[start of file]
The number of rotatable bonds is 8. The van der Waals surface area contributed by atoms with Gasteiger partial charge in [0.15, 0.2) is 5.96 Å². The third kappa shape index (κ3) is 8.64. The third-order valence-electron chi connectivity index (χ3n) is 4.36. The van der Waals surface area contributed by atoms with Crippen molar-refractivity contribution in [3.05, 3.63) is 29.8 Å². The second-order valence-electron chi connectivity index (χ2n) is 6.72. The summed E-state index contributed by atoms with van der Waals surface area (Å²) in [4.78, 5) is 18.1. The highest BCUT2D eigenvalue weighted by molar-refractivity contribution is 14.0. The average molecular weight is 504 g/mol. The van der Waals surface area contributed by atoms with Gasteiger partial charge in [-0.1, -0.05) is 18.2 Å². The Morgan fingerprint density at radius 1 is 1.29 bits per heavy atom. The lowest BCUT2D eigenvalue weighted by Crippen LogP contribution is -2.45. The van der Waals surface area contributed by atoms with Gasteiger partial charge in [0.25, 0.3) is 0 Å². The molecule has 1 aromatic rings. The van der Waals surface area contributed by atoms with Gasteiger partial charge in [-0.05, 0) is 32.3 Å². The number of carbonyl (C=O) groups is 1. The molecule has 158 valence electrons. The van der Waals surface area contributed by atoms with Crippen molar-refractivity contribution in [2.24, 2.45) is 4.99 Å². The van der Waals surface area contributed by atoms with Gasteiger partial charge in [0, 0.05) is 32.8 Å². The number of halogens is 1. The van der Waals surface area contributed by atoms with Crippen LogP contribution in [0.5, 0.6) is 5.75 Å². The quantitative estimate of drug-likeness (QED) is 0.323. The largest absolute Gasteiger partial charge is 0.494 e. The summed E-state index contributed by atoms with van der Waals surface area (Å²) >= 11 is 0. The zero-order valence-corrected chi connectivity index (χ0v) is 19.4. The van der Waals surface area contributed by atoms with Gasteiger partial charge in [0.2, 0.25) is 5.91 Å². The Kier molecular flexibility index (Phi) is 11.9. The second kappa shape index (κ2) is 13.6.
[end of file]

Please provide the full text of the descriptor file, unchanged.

The number of rotatable bonds is 8. The van der Waals surface area contributed by atoms with Gasteiger partial charge in [0.15, 0.2) is 5.96 Å². The third kappa shape index (κ3) is 8.64. The third-order valence-electron chi connectivity index (χ3n) is 4.36. The van der Waals surface area contributed by atoms with Crippen molar-refractivity contribution in [3.05, 3.63) is 29.8 Å². The second-order valence-electron chi connectivity index (χ2n) is 6.72. The summed E-state index contributed by atoms with van der Waals surface area (Å²) in [4.78, 5) is 18.1. The highest BCUT2D eigenvalue weighted by molar-refractivity contribution is 14.0. The average molecular weight is 504 g/mol. The van der Waals surface area contributed by atoms with Gasteiger partial charge in [-0.1, -0.05) is 18.2 Å². The Morgan fingerprint density at radius 1 is 1.29 bits per heavy atom. The lowest BCUT2D eigenvalue weighted by Crippen LogP contribution is -2.45. The van der Waals surface area contributed by atoms with Gasteiger partial charge in [0.25, 0.3) is 0 Å². The molecule has 1 aromatic rings. The van der Waals surface area contributed by atoms with Gasteiger partial charge in [-0.05, 0) is 32.3 Å². The number of carbonyl (C=O) groups is 1. The molecule has 158 valence electrons. The van der Waals surface area contributed by atoms with Crippen molar-refractivity contribution in [2.24, 2.45) is 4.99 Å². The van der Waals surface area contributed by atoms with Gasteiger partial charge in [0, 0.05) is 32.8 Å². The number of halogens is 1. The van der Waals surface area contributed by atoms with Crippen LogP contribution in [0.5, 0.6) is 5.75 Å². The quantitative estimate of drug-likeness (QED) is 0.323. The largest absolute Gasteiger partial charge is 0.494 e. The summed E-state index contributed by atoms with van der Waals surface area (Å²) >= 11 is 0. The zero-order valence-corrected chi connectivity index (χ0v) is 19.4. The van der Waals surface area contributed by atoms with Gasteiger partial charge in [0.2, 0.25) is 5.91 Å². The Kier molecular flexibility index (Phi) is 11.9. The second kappa shape index (κ2) is 13.6.